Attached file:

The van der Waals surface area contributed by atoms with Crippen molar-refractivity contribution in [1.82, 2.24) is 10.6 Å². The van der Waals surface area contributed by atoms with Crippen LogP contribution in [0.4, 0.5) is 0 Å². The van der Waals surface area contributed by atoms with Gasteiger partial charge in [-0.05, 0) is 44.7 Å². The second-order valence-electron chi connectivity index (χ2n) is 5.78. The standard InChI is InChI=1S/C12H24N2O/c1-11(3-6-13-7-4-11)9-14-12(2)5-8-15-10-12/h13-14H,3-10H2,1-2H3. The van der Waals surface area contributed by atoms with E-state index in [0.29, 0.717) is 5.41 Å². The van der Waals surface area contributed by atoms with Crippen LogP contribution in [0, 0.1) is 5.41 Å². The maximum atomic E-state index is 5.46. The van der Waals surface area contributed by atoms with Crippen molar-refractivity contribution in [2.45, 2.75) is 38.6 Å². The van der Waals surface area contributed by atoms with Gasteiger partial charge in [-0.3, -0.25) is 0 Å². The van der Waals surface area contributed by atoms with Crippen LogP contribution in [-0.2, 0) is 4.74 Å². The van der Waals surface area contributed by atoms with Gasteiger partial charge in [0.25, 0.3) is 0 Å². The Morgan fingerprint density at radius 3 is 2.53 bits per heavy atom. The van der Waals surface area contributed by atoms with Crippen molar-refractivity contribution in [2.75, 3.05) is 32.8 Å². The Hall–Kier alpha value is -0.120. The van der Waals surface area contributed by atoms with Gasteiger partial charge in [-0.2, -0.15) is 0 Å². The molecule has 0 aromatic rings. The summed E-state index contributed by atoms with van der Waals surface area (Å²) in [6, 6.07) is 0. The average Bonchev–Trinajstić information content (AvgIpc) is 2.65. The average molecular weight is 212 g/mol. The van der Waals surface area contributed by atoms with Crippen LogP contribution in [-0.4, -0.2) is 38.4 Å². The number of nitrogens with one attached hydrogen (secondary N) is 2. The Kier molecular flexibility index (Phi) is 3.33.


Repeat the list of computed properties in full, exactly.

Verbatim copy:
The van der Waals surface area contributed by atoms with Crippen molar-refractivity contribution in [1.82, 2.24) is 10.6 Å². The van der Waals surface area contributed by atoms with Crippen LogP contribution in [0.4, 0.5) is 0 Å². The van der Waals surface area contributed by atoms with Gasteiger partial charge in [-0.05, 0) is 44.7 Å². The second-order valence-electron chi connectivity index (χ2n) is 5.78. The standard InChI is InChI=1S/C12H24N2O/c1-11(3-6-13-7-4-11)9-14-12(2)5-8-15-10-12/h13-14H,3-10H2,1-2H3. The van der Waals surface area contributed by atoms with E-state index in [0.29, 0.717) is 5.41 Å². The van der Waals surface area contributed by atoms with Crippen LogP contribution in [0, 0.1) is 5.41 Å². The maximum atomic E-state index is 5.46. The van der Waals surface area contributed by atoms with Crippen molar-refractivity contribution in [2.45, 2.75) is 38.6 Å². The van der Waals surface area contributed by atoms with Gasteiger partial charge in [-0.3, -0.25) is 0 Å². The van der Waals surface area contributed by atoms with Crippen LogP contribution in [-0.2, 0) is 4.74 Å². The van der Waals surface area contributed by atoms with Gasteiger partial charge in [0.25, 0.3) is 0 Å². The Morgan fingerprint density at radius 3 is 2.53 bits per heavy atom. The van der Waals surface area contributed by atoms with Crippen molar-refractivity contribution in [2.75, 3.05) is 32.8 Å². The Hall–Kier alpha value is -0.120. The van der Waals surface area contributed by atoms with Gasteiger partial charge in [-0.2, -0.15) is 0 Å². The molecule has 0 aromatic rings. The summed E-state index contributed by atoms with van der Waals surface area (Å²) in [6, 6.07) is 0. The average Bonchev–Trinajstić information content (AvgIpc) is 2.65. The average molecular weight is 212 g/mol. The van der Waals surface area contributed by atoms with Crippen LogP contribution in [-0.4, -0.2) is 38.4 Å². The number of nitrogens with one attached hydrogen (secondary N) is 2. The Kier molecular flexibility index (Phi) is 3.33.